• TEFL - my "profession," such as it is.

October 2018

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Long Time Blogging

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« Caveat: 걱정도 팔자 | Main | Caveat: If I ran the hagwon (Item 12) »

2013.03.03

Comments

On being "back in the world":

In October of 2010, I got the idea to visit a friend in Roanoke, Virginia.

I wanted to ride Amtrak. From Washington DC (where I was living) to Roanoke. Why not? I was set on the idea. It was exciting. It turned out, though, to be quite impossible. It'd been years since passenger rail service to Roanoke ended. Passenger service now ends at Lynchburg, Virginia, 60 miles away as the crow flies.

I got the idea to make lemonade out of this batch of lemons Amtrak had dealt me. I would ride to Lynchburg with a backpack, two good walking shoes, and a map or two. I would spend the next few days on a leisurely trek to Roanoke. I was awaiting a job that I was told would start in November, but ultimately never panned out. So I had the time.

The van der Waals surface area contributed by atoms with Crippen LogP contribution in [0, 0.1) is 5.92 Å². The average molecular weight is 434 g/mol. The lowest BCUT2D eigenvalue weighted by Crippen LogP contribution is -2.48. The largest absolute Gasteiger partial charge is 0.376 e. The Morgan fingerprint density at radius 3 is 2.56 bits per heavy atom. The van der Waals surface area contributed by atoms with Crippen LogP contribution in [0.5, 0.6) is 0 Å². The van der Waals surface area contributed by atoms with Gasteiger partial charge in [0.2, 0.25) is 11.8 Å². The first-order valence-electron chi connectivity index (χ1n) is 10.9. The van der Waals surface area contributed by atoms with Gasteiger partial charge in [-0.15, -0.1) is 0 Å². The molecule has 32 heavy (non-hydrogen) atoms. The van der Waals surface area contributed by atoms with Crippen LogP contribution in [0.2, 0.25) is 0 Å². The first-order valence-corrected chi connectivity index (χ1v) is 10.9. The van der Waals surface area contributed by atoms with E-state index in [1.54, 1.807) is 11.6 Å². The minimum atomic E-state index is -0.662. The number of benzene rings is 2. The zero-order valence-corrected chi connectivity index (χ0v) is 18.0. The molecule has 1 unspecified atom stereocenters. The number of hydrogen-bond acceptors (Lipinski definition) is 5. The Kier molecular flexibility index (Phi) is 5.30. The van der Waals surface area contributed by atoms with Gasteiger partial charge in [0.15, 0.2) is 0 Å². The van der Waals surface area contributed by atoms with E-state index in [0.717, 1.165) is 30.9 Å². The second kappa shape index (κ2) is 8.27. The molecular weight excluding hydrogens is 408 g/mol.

I spent the first day doing a walking-tour of Lynchburg, sleeping outside town in a forest. Then, after a day in Lynchburg, and an afternoon in the Lynchburg Public Library, I set out eastbound. All went well, the hiking, navigating, and camping, although there was a cold rain one night. An enjoyable and peaceful five-day-long hike. Lots of Rebel flags in the rural swathe between Lynchburg and Roanoke. On Friday, my fifth day of this journey, I rendezvoused with my friend on the Blue Ridge Parkway. We agreed I'd be walking south along it near Roanoke at 4 PM. I was. I got picked up. -- The Blue-Ridge Parkway is a scenic low-speed-limit highway in Virginia and Tennessee with little traffic, and lots of viewpoints, rest areas, and even walking paths alongside. Delightful. I can still hear the friend honking his horn when he saw me -- It was the kind of thrill one can only get after an exhausting final push [20+ miles that day, before 4 PM] to make the rendezvous.